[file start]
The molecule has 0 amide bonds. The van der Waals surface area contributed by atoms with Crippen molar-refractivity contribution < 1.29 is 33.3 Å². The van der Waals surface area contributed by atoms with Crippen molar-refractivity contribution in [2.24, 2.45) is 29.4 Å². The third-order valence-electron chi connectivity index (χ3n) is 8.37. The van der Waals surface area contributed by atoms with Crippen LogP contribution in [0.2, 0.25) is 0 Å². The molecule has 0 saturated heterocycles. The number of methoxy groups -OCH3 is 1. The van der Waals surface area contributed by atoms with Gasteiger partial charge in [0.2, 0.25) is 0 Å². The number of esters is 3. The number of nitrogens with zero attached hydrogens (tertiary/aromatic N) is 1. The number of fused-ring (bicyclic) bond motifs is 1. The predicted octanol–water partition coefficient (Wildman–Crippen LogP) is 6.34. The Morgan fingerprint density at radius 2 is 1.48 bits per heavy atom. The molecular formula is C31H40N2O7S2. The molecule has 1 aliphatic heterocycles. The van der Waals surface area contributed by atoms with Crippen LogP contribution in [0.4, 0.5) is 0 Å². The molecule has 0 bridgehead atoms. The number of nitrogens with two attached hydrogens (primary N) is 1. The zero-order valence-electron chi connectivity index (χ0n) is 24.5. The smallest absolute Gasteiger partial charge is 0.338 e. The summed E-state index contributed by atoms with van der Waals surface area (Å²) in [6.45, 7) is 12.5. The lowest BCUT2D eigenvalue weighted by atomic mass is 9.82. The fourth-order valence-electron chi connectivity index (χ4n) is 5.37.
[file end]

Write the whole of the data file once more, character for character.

The molecule has 0 amide bonds. The van der Waals surface area contributed by atoms with Crippen molar-refractivity contribution < 1.29 is 33.3 Å². The van der Waals surface area contributed by atoms with Crippen molar-refractivity contribution in [2.24, 2.45) is 29.4 Å². The third-order valence-electron chi connectivity index (χ3n) is 8.37. The van der Waals surface area contributed by atoms with Crippen LogP contribution in [0.2, 0.25) is 0 Å². The molecule has 0 saturated heterocycles. The number of methoxy groups -OCH3 is 1. The van der Waals surface area contributed by atoms with Gasteiger partial charge in [0.2, 0.25) is 0 Å². The number of esters is 3. The number of nitrogens with zero attached hydrogens (tertiary/aromatic N) is 1. The number of fused-ring (bicyclic) bond motifs is 1. The predicted octanol–water partition coefficient (Wildman–Crippen LogP) is 6.34. The Morgan fingerprint density at radius 2 is 1.48 bits per heavy atom. The molecular formula is C31H40N2O7S2. The molecule has 1 aliphatic heterocycles. The van der Waals surface area contributed by atoms with Crippen LogP contribution in [0.4, 0.5) is 0 Å². The molecule has 0 bridgehead atoms. The number of nitrogens with two attached hydrogens (primary N) is 1. The zero-order valence-electron chi connectivity index (χ0n) is 24.5. The smallest absolute Gasteiger partial charge is 0.338 e. The summed E-state index contributed by atoms with van der Waals surface area (Å²) in [6.45, 7) is 12.5. The lowest BCUT2D eigenvalue weighted by atomic mass is 9.82. The fourth-order valence-electron chi connectivity index (χ4n) is 5.37.